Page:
“Truth is stranger than fiction, but it is because Fiction is obliged to stick to possibilities; Truth isn’t.” – Mark Twain
Known for his twee, quirky tales of criminal mischief, the films of Wes Anderson present life in its most colourful form, expressed in fruitful language and gorgeous punchy hue. From 2009s animated homemade tale Fantastic Mr.Fox to the upcoming pastel-coloured French Dispatch celebrating the freedom of journalism, Anderson is quite simply one of cinema’s greatest working directors.
Operating in a liminal space halfway between reality and fantasy, Anderson’s worlds are full of possibilities making each of his projects a toy box of ideas, concepts and vibrant characters. As his own films meld the line between real-life and fiction, it seems so does the production behind each one, with one particular story from the set of his 2001 film, The Royal Tenenbaums, ripe for an Anderson reimagining in and of itself.
Calling it something along the lines of ‘The Kidnapping of Mordecai’, the film would follow the bizarre case of petty crime that would occur behind the scenes of one of Anderson’s greatest films, starring Owen Wilson, Gene Hackman, Ben Stiller and Bill Murray. In the film, following the eccentric members of a dysfunctional family who each independently return to their parents home, Ritchie (Luke Wilson) rediscovers his pet hawk, Mordecai who he set free as a child.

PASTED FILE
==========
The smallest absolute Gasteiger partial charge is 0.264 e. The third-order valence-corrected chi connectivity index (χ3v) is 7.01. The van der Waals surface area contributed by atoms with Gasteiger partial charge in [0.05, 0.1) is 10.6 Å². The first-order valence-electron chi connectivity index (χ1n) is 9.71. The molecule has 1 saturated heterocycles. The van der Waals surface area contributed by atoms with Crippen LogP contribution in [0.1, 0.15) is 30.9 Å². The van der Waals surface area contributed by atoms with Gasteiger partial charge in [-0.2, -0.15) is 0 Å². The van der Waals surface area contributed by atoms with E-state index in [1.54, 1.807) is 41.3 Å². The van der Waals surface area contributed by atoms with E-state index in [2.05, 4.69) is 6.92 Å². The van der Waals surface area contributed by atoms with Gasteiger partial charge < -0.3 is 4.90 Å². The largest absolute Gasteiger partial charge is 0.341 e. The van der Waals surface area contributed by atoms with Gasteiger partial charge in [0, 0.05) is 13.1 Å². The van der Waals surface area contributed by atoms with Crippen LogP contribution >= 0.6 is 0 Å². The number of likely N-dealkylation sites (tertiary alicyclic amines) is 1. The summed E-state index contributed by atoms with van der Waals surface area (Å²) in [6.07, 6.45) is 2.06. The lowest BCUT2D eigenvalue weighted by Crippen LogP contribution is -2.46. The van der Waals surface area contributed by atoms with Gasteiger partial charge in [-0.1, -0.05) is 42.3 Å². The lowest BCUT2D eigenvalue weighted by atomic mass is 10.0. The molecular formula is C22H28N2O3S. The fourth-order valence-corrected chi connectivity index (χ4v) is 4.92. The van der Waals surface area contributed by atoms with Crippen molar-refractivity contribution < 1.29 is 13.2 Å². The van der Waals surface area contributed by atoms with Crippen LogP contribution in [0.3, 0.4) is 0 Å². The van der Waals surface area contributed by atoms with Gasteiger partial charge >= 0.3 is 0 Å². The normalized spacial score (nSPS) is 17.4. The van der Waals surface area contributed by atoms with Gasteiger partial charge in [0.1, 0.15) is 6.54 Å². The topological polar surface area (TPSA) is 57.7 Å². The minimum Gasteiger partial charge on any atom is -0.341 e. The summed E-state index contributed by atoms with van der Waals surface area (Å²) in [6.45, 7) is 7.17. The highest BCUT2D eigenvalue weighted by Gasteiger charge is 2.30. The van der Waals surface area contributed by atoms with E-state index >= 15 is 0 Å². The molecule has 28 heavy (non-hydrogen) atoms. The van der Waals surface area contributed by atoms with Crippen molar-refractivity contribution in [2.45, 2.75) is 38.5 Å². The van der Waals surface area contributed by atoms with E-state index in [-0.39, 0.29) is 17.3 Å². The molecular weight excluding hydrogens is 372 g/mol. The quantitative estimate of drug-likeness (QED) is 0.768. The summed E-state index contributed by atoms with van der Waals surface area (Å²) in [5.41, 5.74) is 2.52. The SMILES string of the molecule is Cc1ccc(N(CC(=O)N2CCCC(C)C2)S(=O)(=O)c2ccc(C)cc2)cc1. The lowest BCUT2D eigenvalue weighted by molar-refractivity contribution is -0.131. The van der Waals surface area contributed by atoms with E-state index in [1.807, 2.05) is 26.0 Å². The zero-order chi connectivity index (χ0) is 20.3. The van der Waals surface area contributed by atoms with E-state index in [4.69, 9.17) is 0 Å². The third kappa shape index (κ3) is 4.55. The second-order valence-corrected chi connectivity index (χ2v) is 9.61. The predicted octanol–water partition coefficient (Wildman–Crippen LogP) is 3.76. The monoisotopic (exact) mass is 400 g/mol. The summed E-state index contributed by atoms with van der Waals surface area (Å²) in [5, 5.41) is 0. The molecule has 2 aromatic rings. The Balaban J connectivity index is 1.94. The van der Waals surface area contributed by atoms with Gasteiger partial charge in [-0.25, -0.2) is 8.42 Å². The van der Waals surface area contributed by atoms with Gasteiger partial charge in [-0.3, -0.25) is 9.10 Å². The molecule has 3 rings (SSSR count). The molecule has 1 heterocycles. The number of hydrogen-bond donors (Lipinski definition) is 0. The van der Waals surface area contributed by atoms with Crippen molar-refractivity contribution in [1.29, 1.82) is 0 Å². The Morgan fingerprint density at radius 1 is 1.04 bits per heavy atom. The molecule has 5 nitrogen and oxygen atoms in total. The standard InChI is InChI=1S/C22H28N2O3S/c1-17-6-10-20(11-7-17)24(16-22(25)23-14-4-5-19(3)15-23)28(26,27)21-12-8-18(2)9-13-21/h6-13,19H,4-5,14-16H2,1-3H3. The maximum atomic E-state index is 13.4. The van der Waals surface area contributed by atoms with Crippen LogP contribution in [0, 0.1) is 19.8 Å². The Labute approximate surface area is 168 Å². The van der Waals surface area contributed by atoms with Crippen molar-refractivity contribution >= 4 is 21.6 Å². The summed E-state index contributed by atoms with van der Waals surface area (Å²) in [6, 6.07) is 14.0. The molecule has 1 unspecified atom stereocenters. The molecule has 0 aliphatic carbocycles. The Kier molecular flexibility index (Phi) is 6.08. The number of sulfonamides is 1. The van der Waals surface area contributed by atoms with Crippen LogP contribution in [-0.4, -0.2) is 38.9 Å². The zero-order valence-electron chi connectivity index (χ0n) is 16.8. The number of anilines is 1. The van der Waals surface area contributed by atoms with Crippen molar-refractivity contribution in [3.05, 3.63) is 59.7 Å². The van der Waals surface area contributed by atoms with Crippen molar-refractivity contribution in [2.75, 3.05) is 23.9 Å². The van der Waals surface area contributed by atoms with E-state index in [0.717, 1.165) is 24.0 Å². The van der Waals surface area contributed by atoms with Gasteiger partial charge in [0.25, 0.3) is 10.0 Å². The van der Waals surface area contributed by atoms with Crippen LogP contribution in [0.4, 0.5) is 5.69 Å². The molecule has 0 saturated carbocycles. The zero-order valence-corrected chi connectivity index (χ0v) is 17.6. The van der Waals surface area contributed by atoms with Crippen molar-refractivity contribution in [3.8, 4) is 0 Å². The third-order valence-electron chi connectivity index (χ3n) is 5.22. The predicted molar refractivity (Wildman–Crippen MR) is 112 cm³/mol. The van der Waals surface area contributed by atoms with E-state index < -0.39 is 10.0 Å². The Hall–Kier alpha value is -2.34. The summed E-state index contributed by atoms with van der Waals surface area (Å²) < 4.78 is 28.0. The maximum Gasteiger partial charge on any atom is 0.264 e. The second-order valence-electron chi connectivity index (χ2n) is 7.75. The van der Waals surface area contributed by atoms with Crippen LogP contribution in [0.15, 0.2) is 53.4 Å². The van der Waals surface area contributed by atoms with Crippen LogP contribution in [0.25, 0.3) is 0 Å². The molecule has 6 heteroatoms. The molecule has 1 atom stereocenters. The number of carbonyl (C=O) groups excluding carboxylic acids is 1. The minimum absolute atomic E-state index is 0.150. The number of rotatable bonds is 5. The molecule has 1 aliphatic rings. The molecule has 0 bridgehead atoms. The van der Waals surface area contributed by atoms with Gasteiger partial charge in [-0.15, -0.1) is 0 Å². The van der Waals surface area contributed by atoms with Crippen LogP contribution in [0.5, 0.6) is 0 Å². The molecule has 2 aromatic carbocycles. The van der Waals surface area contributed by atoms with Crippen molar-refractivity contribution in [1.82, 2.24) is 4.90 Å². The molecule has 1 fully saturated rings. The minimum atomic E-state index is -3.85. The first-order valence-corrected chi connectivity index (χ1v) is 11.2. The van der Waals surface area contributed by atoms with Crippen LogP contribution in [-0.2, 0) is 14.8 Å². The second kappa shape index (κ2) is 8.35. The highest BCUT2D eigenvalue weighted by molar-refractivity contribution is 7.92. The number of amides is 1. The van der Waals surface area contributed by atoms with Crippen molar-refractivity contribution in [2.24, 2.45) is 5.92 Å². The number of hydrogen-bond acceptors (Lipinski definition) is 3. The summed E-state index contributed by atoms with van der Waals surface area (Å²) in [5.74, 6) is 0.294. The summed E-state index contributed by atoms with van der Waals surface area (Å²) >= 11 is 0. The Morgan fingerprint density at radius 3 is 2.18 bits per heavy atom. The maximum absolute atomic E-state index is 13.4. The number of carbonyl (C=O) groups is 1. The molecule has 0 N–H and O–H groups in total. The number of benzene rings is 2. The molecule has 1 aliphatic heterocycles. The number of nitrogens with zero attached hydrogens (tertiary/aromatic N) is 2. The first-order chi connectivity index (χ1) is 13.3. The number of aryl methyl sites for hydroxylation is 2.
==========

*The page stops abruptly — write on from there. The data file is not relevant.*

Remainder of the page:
During the filming of The Royal Tenenbaums however, the original hawk used to play Mordecai was kidnapped and held to ransom. Though, instead of tracking down the culprits in true farcical Wes Anderson style, the production team instead, sensibly chose to use a second hawk to depict the beloved childhood pet.
The bird that was brought in to replace the one held hostage had more white feathers than the previous hawk, giving good reason behind Richie’s questioning as to the legitimacy of Mordecai. “See, now he has more white feathers on his neck,” Wilson remarks, before Gwyneth Paltrow’s Margot replies: “I wonder what happened to him”.
“I don’t know,” Richie replies. “Sometimes if a person has a traumatic experience their hair turns white”.
We like to think that in a crazy, Anderson-esque plot, the original Mordecai escaped from his captors and was able to fly back to set, turning white due to the stress of the situation. Though, perhaps this is a little too far-fetched even for Wes Anderson. But with the captor still at large let’s hope the director doesn’t rule out ‘The Kidnapping of Mordecai’ sometime in the future.
See the scene in full, below.